[T]here are very real practical problems in situations such as this: Those qualified to act as commissioners in a particular area are likely to have had prior association with those qualified as expert witnesses from that area.
Id. at 457; see also Scott v. Spanjer Bros., Inc., 298 F.2d 928, 931-32 (2d Cir.1962) (medical expert appointed by court to assist the court and jury not disqualified because he allegedly had a great deal of experience as a "plaintiff's doctor").
The reflection of these realities in the instant case was summarized in a statement by the Administrator Designee to the district court:
[I]f a person is involved in employment law or labor law, they [sic] are going to have occasions when their representation in one sense or another is going to bring them within the ambit [of] the EEOC or their related agencies, and if that were to be considered a disqualification or a situation which created predisposition or prejudice or an inability to dispassionately deal with issues that might be put before you, there would be few, if any, people with any experience in this field who could serve in any capacity similar to this.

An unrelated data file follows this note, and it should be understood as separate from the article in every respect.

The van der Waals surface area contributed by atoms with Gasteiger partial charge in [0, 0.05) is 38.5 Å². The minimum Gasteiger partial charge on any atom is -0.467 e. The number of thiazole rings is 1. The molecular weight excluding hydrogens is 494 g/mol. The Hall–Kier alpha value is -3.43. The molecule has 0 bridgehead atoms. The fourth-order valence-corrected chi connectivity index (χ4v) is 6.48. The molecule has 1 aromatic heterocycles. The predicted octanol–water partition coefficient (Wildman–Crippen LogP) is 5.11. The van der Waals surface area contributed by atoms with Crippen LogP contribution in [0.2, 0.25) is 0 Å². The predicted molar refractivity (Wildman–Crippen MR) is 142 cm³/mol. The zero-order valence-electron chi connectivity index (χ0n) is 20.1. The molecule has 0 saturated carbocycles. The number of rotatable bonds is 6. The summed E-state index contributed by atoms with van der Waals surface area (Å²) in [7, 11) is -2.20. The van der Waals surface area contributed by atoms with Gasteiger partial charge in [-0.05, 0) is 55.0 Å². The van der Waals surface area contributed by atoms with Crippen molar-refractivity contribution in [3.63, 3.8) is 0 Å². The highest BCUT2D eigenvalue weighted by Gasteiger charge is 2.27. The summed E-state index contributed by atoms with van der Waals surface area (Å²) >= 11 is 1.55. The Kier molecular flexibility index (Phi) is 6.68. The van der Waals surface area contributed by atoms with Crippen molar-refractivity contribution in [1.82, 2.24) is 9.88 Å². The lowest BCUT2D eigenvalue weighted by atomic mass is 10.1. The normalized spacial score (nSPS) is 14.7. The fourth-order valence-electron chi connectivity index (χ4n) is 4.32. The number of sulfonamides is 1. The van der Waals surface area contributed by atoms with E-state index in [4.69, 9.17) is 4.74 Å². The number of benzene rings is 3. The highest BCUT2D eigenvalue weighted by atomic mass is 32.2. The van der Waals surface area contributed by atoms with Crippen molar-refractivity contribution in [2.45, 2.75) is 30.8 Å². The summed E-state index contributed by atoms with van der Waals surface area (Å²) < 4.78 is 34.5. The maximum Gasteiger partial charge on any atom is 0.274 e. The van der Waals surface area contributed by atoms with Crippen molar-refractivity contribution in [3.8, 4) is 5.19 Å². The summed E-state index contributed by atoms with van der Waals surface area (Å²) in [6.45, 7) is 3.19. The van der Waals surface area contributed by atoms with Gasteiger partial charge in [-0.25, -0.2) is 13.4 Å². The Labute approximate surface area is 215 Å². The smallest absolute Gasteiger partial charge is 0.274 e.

This consideration is buttressed by 28 U.S.C. Sec. 455(b)(2) (1982), which calls for a judge's disqualification "[w]here in private practice he served as lawyer in the matter in controversy, or ... has been a material witness concerning it." See also Code of Judicial Conduct for United States Judges, Canon 3C(1)(b), 69 F.R.D. 273, 277 (1975) (similar provision). The specificity of this prohibition is considerably at odds with the almost generic bar for which appellants contend in the instant litigation.
Furthermore, it is the general "rule that disqualification is a matter for the exercise of discretion by the district judge, unless actual bias has been demonstrated beyond reasonable possibility of disagreement." United States v. Certain Parcels of Land, 384 F.2d 677, 681 (4th Cir.1967) (citation omitted). "A balancing of all considerations and probabilities should be the function of the district court and, in review of its action, the test should be whether abuse appears." United States v. Lewis, 308 F.2d at 457. Under the circumstances here presented, we find no abuse of discretion in the district court's denial of the motion to disqualify the Administrator Designee.